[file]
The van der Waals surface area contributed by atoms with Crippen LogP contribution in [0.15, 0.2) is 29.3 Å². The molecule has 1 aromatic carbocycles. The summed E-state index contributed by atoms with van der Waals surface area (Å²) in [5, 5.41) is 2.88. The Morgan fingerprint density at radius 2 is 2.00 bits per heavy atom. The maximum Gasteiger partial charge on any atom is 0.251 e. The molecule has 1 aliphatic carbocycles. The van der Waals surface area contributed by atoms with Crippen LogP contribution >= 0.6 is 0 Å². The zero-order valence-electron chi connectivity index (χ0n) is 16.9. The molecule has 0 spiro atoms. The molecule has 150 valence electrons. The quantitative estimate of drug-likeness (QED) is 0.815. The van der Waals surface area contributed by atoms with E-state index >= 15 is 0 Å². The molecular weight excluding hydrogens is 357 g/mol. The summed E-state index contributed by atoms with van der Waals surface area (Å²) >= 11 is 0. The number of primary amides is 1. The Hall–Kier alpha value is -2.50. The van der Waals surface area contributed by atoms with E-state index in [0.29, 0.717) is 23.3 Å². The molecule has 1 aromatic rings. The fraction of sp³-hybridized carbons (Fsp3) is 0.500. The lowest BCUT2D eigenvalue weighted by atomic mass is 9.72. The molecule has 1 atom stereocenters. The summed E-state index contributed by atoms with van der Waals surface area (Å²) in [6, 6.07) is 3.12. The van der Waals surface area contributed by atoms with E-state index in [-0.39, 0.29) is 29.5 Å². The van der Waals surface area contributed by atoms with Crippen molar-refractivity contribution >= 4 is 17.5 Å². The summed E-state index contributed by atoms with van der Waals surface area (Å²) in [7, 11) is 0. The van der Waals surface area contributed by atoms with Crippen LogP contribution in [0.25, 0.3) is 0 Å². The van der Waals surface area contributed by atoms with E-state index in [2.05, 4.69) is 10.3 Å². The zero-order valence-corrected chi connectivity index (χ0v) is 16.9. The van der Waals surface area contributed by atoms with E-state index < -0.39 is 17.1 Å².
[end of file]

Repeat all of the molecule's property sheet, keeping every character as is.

The van der Waals surface area contributed by atoms with Crippen LogP contribution in [0.15, 0.2) is 29.3 Å². The molecule has 1 aromatic carbocycles. The summed E-state index contributed by atoms with van der Waals surface area (Å²) in [5, 5.41) is 2.88. The Morgan fingerprint density at radius 2 is 2.00 bits per heavy atom. The maximum Gasteiger partial charge on any atom is 0.251 e. The molecule has 1 aliphatic carbocycles. The van der Waals surface area contributed by atoms with Crippen LogP contribution >= 0.6 is 0 Å². The zero-order valence-electron chi connectivity index (χ0n) is 16.9. The molecule has 0 spiro atoms. The molecule has 150 valence electrons. The quantitative estimate of drug-likeness (QED) is 0.815. The van der Waals surface area contributed by atoms with E-state index >= 15 is 0 Å². The molecular weight excluding hydrogens is 357 g/mol. The summed E-state index contributed by atoms with van der Waals surface area (Å²) >= 11 is 0. The number of primary amides is 1. The Hall–Kier alpha value is -2.50. The van der Waals surface area contributed by atoms with E-state index in [0.29, 0.717) is 23.3 Å². The molecule has 1 aromatic rings. The fraction of sp³-hybridized carbons (Fsp3) is 0.500. The lowest BCUT2D eigenvalue weighted by atomic mass is 9.72. The molecule has 1 atom stereocenters. The summed E-state index contributed by atoms with van der Waals surface area (Å²) in [6, 6.07) is 3.12. The van der Waals surface area contributed by atoms with E-state index in [-0.39, 0.29) is 29.5 Å². The van der Waals surface area contributed by atoms with Crippen molar-refractivity contribution >= 4 is 17.5 Å². The summed E-state index contributed by atoms with van der Waals surface area (Å²) in [7, 11) is 0. The van der Waals surface area contributed by atoms with Crippen LogP contribution in [0.25, 0.3) is 0 Å². The van der Waals surface area contributed by atoms with E-state index in [2.05, 4.69) is 10.3 Å². The zero-order valence-corrected chi connectivity index (χ0v) is 16.9. The van der Waals surface area contributed by atoms with E-state index < -0.39 is 17.1 Å².